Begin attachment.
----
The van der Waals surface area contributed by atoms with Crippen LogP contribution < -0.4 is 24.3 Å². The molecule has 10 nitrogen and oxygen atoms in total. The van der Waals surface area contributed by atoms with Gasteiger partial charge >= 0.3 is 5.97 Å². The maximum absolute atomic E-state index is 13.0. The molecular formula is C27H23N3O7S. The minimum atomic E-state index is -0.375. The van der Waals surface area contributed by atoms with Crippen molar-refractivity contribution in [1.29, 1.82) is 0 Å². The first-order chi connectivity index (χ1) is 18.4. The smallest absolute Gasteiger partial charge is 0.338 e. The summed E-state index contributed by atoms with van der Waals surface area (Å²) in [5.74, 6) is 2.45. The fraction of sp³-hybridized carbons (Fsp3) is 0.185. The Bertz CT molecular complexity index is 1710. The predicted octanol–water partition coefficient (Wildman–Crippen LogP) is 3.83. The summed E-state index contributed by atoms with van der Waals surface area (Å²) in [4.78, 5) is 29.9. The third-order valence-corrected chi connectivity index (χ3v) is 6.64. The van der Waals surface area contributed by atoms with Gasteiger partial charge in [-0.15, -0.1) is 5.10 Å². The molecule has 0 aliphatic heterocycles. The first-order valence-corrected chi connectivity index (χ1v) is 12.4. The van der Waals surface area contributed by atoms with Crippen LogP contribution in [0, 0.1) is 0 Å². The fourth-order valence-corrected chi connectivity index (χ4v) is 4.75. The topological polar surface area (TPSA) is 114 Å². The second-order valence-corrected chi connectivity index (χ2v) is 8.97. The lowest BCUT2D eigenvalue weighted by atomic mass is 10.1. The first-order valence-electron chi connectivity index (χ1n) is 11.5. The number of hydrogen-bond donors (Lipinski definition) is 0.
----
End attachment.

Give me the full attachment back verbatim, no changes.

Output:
The van der Waals surface area contributed by atoms with Crippen LogP contribution < -0.4 is 24.3 Å². The molecule has 10 nitrogen and oxygen atoms in total. The van der Waals surface area contributed by atoms with Gasteiger partial charge >= 0.3 is 5.97 Å². The maximum absolute atomic E-state index is 13.0. The molecular formula is C27H23N3O7S. The minimum atomic E-state index is -0.375. The van der Waals surface area contributed by atoms with Crippen molar-refractivity contribution in [1.29, 1.82) is 0 Å². The first-order chi connectivity index (χ1) is 18.4. The smallest absolute Gasteiger partial charge is 0.338 e. The summed E-state index contributed by atoms with van der Waals surface area (Å²) in [5.74, 6) is 2.45. The fraction of sp³-hybridized carbons (Fsp3) is 0.185. The Bertz CT molecular complexity index is 1710. The predicted octanol–water partition coefficient (Wildman–Crippen LogP) is 3.83. The summed E-state index contributed by atoms with van der Waals surface area (Å²) in [4.78, 5) is 29.9. The third-order valence-corrected chi connectivity index (χ3v) is 6.64. The van der Waals surface area contributed by atoms with Gasteiger partial charge in [-0.15, -0.1) is 5.10 Å². The molecule has 0 aliphatic heterocycles. The first-order valence-corrected chi connectivity index (χ1v) is 12.4. The van der Waals surface area contributed by atoms with Crippen LogP contribution in [0, 0.1) is 0 Å². The fourth-order valence-corrected chi connectivity index (χ4v) is 4.75. The topological polar surface area (TPSA) is 114 Å². The second-order valence-corrected chi connectivity index (χ2v) is 8.97. The lowest BCUT2D eigenvalue weighted by atomic mass is 10.1. The first-order valence-electron chi connectivity index (χ1n) is 11.5. The number of hydrogen-bond donors (Lipinski definition) is 0.